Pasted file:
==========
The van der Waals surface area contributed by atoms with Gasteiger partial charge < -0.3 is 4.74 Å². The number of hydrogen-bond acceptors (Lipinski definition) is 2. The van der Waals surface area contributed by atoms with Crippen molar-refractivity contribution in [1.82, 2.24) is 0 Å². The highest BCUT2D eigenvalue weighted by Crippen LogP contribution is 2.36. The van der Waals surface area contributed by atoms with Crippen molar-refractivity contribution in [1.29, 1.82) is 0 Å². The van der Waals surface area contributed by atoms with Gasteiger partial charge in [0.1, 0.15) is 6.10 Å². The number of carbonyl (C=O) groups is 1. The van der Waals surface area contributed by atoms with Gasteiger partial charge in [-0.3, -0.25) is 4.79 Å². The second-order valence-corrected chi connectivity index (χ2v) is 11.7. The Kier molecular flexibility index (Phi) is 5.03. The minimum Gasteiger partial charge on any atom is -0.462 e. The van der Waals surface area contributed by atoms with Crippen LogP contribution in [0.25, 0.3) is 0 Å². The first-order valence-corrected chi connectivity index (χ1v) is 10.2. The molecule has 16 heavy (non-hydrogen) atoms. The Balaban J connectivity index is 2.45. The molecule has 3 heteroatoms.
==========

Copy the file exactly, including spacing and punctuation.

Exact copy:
The van der Waals surface area contributed by atoms with Gasteiger partial charge < -0.3 is 4.74 Å². The number of hydrogen-bond acceptors (Lipinski definition) is 2. The van der Waals surface area contributed by atoms with Crippen molar-refractivity contribution in [1.82, 2.24) is 0 Å². The highest BCUT2D eigenvalue weighted by Crippen LogP contribution is 2.36. The van der Waals surface area contributed by atoms with Crippen molar-refractivity contribution in [1.29, 1.82) is 0 Å². The van der Waals surface area contributed by atoms with Gasteiger partial charge in [0.1, 0.15) is 6.10 Å². The number of carbonyl (C=O) groups is 1. The van der Waals surface area contributed by atoms with Gasteiger partial charge in [-0.3, -0.25) is 4.79 Å². The second-order valence-corrected chi connectivity index (χ2v) is 11.7. The Kier molecular flexibility index (Phi) is 5.03. The minimum Gasteiger partial charge on any atom is -0.462 e. The van der Waals surface area contributed by atoms with Crippen LogP contribution in [0.25, 0.3) is 0 Å². The first-order valence-corrected chi connectivity index (χ1v) is 10.2. The molecule has 16 heavy (non-hydrogen) atoms. The Balaban J connectivity index is 2.45. The molecule has 3 heteroatoms.